written by Elena Diaz and Natalia Blauvelt.

 

You can also read this article in Spanish or Russian.

 

On July 16, 2021, Federal Judge Andrew Hanen ruled that DACA was unlawful and thus prevented Department of Homeland Security from processing new applications. The judge found that DHS did not have the power to create DACA and by doing so it had violated the APA (Administrative Procedure Act).

Read on to find out exactly what this ruling means for DACA recipients and applicants. 

If you are a DACA recipient: 

As long as your DACA application was approved prior to July 16, 2021, your DACA is still valid.
You can still apply for renewal.
You can also potentially request permission to travel abroad, (advanced parole)

If you have a DACA renewal application pending:

This ruling does not affect you. You can keep renewing your DACA until we learn otherwise. 

If you have an initial pending application: 

Unfortunately, this ruling means your application is on hold indefinitely because the USCIS is not permitted to approve any initial DACA applications and the accompanying work permit (Employment Authorization Document). 
At the moment, we believe that all initial DACA applications will remain pending. We do not believe that the USCIS will deny or close the case, nor will they give you a refund of the filing fees. 

If you are eligible for DACA but you have not applied yet: 

If you were planning on applying to DACA for the first time, you can still submit your application but, as mentioned above, USCIS will not be able to process it while Judge Hanen’s ruling remains in place. 

 

How this ruling affects you if you have Advance Parole:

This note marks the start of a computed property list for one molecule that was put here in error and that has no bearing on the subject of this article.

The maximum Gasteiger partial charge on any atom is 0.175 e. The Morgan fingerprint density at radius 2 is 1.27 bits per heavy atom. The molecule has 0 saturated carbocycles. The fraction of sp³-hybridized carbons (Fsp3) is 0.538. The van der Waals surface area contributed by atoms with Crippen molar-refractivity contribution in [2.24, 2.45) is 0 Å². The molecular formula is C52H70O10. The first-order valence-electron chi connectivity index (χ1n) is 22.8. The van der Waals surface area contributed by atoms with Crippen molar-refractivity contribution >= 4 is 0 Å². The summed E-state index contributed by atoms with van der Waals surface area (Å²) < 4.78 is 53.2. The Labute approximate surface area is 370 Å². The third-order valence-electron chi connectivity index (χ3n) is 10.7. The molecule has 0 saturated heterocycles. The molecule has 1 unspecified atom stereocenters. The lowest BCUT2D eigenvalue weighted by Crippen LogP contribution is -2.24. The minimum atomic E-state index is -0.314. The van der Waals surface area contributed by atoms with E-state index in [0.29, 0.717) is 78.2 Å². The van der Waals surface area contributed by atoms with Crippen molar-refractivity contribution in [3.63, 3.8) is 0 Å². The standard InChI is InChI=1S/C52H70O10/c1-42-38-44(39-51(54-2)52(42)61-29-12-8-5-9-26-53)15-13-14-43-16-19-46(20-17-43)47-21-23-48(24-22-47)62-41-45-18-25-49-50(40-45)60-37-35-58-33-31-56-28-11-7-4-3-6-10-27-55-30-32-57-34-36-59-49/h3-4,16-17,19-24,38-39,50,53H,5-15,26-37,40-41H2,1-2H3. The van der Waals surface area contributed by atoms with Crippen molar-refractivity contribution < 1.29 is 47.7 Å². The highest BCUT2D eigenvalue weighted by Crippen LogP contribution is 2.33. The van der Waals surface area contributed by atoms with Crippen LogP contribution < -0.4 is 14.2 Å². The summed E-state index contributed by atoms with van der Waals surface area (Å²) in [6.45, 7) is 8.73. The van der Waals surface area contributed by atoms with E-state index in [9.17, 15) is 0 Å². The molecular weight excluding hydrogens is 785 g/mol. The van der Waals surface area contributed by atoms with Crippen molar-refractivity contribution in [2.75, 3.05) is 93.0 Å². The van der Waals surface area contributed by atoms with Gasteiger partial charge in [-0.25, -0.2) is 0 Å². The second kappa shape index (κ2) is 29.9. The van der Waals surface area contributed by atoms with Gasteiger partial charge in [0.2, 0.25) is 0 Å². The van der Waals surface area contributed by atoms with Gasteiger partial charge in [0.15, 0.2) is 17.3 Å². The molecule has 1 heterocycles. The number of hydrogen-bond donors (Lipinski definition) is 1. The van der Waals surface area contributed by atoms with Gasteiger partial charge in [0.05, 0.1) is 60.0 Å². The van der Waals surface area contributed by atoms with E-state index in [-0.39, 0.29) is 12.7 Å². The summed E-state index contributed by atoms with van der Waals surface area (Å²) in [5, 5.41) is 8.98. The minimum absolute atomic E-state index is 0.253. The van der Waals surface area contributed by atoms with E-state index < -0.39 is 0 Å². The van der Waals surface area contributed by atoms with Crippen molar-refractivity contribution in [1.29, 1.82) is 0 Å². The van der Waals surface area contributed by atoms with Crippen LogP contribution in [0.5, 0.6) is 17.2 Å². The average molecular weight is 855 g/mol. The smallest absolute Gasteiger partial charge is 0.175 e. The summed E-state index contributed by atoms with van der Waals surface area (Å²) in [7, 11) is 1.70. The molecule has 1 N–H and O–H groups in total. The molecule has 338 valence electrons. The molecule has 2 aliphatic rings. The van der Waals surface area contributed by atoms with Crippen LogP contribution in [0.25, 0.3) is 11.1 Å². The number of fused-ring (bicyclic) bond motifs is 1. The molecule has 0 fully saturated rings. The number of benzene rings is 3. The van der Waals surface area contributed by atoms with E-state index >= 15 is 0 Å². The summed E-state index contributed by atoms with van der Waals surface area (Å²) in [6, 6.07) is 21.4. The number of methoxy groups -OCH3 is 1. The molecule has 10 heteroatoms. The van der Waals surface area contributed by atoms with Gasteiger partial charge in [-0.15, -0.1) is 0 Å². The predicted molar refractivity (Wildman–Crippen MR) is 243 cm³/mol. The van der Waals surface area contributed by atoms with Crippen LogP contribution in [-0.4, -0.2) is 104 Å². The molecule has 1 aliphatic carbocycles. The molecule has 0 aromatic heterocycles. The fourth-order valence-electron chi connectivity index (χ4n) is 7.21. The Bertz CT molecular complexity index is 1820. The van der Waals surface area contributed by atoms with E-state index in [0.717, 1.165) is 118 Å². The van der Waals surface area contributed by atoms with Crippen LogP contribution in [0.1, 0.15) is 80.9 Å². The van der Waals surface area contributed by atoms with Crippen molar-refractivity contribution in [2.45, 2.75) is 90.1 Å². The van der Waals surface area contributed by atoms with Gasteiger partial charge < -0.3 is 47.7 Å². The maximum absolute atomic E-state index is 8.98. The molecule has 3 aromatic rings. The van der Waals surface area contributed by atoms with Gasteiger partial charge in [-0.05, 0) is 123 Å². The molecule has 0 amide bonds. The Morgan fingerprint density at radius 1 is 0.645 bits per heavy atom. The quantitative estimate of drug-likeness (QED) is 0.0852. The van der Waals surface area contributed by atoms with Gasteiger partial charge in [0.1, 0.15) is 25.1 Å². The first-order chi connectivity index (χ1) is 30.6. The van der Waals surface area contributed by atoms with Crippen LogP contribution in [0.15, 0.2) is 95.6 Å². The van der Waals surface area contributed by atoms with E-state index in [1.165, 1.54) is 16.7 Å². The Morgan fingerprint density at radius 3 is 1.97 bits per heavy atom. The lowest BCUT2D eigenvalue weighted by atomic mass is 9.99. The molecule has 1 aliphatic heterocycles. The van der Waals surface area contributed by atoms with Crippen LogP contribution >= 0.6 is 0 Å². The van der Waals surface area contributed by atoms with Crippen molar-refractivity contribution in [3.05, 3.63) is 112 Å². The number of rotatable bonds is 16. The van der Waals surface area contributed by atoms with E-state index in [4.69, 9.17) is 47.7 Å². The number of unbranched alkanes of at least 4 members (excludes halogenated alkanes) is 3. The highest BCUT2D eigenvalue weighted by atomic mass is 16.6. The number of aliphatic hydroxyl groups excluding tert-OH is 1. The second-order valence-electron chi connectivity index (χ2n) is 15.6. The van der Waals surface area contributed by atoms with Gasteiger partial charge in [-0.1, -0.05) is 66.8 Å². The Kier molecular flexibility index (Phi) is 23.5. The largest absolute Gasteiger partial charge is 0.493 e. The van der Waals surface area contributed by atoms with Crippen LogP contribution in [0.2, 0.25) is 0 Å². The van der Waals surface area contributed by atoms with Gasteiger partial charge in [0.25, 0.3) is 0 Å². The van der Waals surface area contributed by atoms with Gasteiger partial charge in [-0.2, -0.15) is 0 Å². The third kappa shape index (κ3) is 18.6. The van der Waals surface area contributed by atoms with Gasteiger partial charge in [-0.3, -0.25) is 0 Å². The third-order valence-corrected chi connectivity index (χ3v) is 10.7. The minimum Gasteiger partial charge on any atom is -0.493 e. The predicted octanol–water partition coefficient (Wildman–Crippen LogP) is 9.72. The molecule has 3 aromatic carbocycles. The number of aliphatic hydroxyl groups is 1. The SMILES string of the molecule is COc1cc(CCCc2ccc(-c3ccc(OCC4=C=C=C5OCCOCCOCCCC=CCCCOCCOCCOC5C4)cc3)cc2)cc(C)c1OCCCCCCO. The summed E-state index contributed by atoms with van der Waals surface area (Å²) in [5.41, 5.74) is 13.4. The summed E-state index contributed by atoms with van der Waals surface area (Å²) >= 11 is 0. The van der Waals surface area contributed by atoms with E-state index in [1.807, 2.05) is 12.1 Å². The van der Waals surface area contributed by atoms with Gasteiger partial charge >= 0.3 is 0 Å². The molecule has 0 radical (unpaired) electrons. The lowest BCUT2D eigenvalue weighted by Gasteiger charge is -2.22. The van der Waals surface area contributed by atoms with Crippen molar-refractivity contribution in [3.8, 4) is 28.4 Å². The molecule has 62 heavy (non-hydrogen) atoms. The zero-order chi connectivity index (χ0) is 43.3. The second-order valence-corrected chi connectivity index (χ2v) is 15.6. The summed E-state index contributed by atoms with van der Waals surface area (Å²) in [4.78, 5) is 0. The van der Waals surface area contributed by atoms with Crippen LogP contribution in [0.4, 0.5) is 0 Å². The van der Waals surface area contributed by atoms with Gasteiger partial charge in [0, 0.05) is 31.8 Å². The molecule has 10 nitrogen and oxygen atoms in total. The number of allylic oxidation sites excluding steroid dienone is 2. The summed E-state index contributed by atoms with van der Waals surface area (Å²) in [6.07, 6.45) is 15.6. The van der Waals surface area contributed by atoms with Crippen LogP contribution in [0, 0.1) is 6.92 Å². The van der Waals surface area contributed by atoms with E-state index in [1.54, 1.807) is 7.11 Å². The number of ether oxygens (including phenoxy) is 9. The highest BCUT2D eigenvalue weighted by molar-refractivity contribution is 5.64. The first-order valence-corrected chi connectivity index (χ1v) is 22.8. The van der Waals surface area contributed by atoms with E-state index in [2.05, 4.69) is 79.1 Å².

If you have advance parole (travel permit) through DACA, your advance parole is still valid. 
If you have a pending advance parole application based on approved DACA, it should still be processed.

Outstanding Questions:

  • Currently, it is unknown if those who let their DACA status lapse for more than a year can reapply. In the past, USCIS said that individuals in that situation should file a new initial application.
  • It is unclear whether DACA recipients who travel on advance parole will be allowed to re-enter the U.S. on their return. They should be allowed to re-enter, just as most DACA recipients in the past successfully re-entered the U.S., but we don’t have case examples yet. If you have DACA and advance parole, we recommend that you discuss any international travel with an experienced attorney before leaving the U.S. 

What’s next? 

President Biden stated that this ruling is “deeply disappointing.” 
“The Department of Justice intends to appeal this decision in order to preserve and fortify DACA. And, as the court recognized, the Department of Homeland Security plans to issue a proposed rule concerning DACA in the near future,” said President Joe Biden in an official statement.
While we are happy to see President Biden condemn the ruling, we hope to see more action from the Biden administration amidst this contentious decision.
 

What can I do? 

Contact your local Senator or Congressperson. Tell them how this ruling affects you, the Dreamers, and why we need Congress to pass immigration reform to protect DACA applicants, Dreamers, and all undocumented immigrants. 
Find your Senator or Congressperson and reach out to them to make your voice heard.

In Summary:

If you have DACA, this ruling does not affect your status.
If you have a renewal application pending, your case should still be processed. 
If you have an initial DACA application pending, your application is on hold. No decision will be made at the moment.
If you were planning on applying for DACA the first time, assuming you meet the requirements, you should be able to submit your application, but it will not yet be processed.  

Any questions? 

If you need assistance with your DACA or advanced parole application, we suggest you talk to an experienced immigration attorney. 

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